Here’s a question that should strike close to home. Professional investors like to quote this mantra to anyone who will listen. “Fail fast,” they say. But what if you believe so strongly in your budding enterprise that this seems to be the most ill-advised directive you’ve ever heard?
So here are some rules that might make it clearer for you and for those who so easily quote the mantra.
Rules to consider as tests of early success.
With the first round of funding, there should be agreed-upon milestones to be achieved. If they are not achieved within the expected time, the reasons must be analyzed by you and by your board and acted upon to avoid loss of capital beyond plan or expectation.
If you discover and become convinced that your vision is flawed, or the product impossible to create within cost and time expectations, or the demand impossible to quantify, or revenues never close to plan, then it would certainly be time to rethink the plan and product.
Could you pivot to save the company?
Could you and your team pivot if given the time and runway to do that? Would that restart the clock, putting even more pressure upon you to perform? Your investors know that an excellent management team is perhaps the greatest asset for any company – because it is just this team that has historically been able to make a drastic alteration of the plan, ultimately making a failing vision into a wildly successful one.
[Email readers, continue here…] But if neither great management nor your vision for the product shows real signs of success in the market, then it may surely be time to listen to the investors and perhaps the board. Fail fast! Reduce further expenditures of remaining capital and protect the assets purchased with the original investment.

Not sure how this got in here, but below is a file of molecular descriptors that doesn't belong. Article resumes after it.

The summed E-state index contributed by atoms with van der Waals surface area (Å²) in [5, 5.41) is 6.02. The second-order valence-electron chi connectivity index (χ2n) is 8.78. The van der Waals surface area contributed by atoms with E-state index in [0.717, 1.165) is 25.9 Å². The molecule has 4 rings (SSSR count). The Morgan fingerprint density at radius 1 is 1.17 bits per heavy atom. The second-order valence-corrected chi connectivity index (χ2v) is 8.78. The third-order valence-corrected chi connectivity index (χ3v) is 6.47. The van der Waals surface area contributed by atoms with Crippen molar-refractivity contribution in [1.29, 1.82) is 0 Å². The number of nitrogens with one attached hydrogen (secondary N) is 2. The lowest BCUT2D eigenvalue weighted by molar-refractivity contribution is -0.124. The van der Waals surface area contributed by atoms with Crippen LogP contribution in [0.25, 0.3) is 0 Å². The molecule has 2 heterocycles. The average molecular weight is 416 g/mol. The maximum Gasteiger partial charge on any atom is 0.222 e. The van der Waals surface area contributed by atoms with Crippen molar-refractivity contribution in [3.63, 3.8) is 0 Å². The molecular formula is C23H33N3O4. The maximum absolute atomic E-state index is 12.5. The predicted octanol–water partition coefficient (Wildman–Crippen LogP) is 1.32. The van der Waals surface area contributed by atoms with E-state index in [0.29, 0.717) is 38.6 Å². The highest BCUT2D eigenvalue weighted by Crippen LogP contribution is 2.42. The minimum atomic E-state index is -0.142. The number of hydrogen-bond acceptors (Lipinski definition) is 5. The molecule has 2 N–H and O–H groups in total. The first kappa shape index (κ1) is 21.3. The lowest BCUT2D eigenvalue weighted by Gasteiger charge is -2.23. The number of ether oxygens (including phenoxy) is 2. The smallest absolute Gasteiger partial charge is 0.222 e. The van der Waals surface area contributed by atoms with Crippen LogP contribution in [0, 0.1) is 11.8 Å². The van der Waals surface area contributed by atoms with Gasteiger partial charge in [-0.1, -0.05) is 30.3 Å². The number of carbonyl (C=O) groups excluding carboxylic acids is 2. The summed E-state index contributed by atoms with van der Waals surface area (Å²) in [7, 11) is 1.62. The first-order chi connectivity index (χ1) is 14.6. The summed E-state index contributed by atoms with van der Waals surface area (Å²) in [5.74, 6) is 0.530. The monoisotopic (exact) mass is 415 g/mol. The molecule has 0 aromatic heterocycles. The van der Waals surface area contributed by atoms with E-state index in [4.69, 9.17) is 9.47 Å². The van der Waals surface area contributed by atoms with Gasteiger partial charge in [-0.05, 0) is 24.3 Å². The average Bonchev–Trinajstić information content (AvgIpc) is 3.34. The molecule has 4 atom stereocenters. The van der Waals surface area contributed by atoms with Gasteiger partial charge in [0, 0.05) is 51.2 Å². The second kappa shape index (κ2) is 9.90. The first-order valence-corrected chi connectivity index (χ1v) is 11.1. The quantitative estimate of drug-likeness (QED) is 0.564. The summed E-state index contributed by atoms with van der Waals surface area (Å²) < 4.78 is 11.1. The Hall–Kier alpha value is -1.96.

A personal story of failing fast
My favorite story of a fast failure was of a technology incubator started in the year 2000 with optimistic money from several angel investors, including me. Within a month after the tech crash, the founder of the incubator decided that it made no sense to incubate companies that were not likely to receive new investments soon following incubation in the winter-of-cash that followed the tech crash. He volunteered to close the incubator and he returned 96% of our investments to all of us angel investors. (That return proved to be the best investment return any of us saw in the several years that followed.)
Is it the end of your entrepreneurial world to fail quickly?
Half of all professionally managed venture capital or angel investments fail. There should be no shame to the entrepreneur in admitting such a failure. Some angel and VC investors will give special credit to those entrepreneurs who have experienced failures when investing in their next effort. The lessons learned are difficult to teach and are great assets in the next effort.
There is little shame and quite a reputation boost in acknowledging a failing plan and “failing fast.”